ntbk
A simple command-line journaling tool.
Last updated 6 months ago by michaellee .
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:green_book: ntbk

ntbk is a simple command-line journaling tool written in Node.js.

Installation

To install ntbk using npm:

npm install -g ntbk

Usage

Type ntbk into your shell window followed by a message:

> ntbk 11-month-old stood up today for the first time

then hit enter to have the entry added to your designated notebook.

Alternatively, you can type ntbk and hit return and then type your message. When you're ready to save your entry, hit return again.

Options

-l, --list [n]

You can see all your entries by using the --list option:

> ntbk --list

You can also pass a number to the --list option and it will return a subset of your entries. For example if you passed 2 it will return the last two ntbk entries.

> ntbk -l 2

The above uses the shorthand version -l of the --list option.

-t, --tag [tag]

As you write entries in ntbk you might want to group similar entries together. You can do this by using tags.

ntbk supports Twitter like hashtag syntax.

I really think pizza is the best! #food

The syntax is a word that describes your entry with a hash (#) symbol prepended. Tags can be used anywhere within your entry.

When using tags while writing your entry, you might have to escape them using the backslash (\) character.

> ntbk Implemented tags in ntbk today \#dev

To list all ntbk entries containing a tag, you can use the --tag option:

> ntbk --tag food

As you can see in the example above, the tag option doesn't need to have the hashtag symbol prefixed when passing it a parameter.

You can also get a list of all existing tags in your notebook. Simply use the --tag option without passing in a tag as a parameter:

> ntbk --tag

The shorthand version of --tag is -t.

-m, --moments [value_unit]

Like a time machine, the --moments option allows you to relive your past entries from a year go.

> ntbk --moments

If you didn't write any entries a year ago from your current day, no problem, ntbk will retrieve a random moment from your entries.

The --moments option also allows you to pass in several time units to retrieve moments in time.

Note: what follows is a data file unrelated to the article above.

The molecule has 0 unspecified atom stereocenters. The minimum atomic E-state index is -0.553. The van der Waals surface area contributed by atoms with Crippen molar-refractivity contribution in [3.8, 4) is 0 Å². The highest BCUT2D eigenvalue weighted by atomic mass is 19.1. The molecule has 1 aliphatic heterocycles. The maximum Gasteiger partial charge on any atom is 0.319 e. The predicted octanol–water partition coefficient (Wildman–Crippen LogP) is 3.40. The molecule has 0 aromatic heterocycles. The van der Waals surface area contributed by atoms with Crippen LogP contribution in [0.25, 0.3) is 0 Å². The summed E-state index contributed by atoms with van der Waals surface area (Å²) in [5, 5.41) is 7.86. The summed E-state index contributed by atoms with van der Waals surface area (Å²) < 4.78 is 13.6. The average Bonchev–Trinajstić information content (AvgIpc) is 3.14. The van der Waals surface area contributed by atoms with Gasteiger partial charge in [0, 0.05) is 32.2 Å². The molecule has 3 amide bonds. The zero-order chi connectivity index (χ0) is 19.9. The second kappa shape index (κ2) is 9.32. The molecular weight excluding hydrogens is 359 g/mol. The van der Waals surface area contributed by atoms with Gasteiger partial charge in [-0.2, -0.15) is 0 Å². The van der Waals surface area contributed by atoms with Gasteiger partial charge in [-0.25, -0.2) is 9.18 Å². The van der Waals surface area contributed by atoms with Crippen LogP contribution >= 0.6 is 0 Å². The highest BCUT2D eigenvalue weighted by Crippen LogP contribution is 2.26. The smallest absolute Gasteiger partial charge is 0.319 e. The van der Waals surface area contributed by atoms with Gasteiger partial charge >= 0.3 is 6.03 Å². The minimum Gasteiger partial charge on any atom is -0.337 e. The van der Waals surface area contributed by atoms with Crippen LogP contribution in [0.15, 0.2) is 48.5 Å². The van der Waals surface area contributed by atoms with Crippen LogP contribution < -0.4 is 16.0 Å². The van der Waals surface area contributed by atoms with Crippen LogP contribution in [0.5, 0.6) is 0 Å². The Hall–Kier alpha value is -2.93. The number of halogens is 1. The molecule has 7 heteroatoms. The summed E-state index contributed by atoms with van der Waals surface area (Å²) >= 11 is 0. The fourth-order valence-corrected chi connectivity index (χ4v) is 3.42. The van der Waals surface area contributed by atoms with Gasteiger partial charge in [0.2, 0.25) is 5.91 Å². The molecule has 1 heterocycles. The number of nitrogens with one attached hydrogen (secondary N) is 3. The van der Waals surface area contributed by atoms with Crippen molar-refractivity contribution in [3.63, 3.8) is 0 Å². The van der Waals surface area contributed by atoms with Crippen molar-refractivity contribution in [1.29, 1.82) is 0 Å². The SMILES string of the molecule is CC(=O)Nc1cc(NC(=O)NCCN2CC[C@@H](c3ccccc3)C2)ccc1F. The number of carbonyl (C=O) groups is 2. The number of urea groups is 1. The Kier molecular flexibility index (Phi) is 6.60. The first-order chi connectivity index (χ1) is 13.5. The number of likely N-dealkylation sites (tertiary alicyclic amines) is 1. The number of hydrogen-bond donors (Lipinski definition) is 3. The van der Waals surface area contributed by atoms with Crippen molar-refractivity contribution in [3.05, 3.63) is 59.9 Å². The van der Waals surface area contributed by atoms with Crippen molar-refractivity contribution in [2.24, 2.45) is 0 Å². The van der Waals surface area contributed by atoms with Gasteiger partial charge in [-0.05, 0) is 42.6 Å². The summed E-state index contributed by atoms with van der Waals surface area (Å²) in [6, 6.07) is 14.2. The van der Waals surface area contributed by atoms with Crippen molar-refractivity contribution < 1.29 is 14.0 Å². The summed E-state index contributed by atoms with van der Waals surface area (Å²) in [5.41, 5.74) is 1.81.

Let's say instead of a year, I wanted to relive my moments from last month, I could do this:

> ntbk --moments 1m

As you can see the syntax goes, numerical value paired with a single character unit. The units of time that --moments recognizes are:

d - day
m - month
y - year

The shorthand version of --moments is -m.

--count, -c [emojify]

See how many entries you've got in your notebook with --count.

> ntbk --count

Changelog

v0.5.3 / 2017-07-18

Added information on how to hack on ntbk from local machine.

v0.5.2 / 2016-06-29

The --tag option can now list existing tags from your journal. Run ntbk --tag without passing a tag and it'll list all your tags.

v0.5.1 / 2016-06-28

Fixed a bug with --moments where the default entry is a year from today.

v0.5.0 / 2016-06-23

See how many entries you've captured in your notebook with --count.

See all releases

Credit

ntbk was inspired by the Python journaling app, jrnl.

Make it better

Help make ntbk better. If you're handy with some JavaScript and/or Node.js, feel free to create a pull-request. You could also create a new issue on GitHub. If you have any questions feel free to shoot me a tweet @michaelsoolee.

To hack on ntbk on your local machine, first clone the repo, then from within your local copy, type npm link. This will make a symlink to your local copy.

License

MIT © Michael Lee

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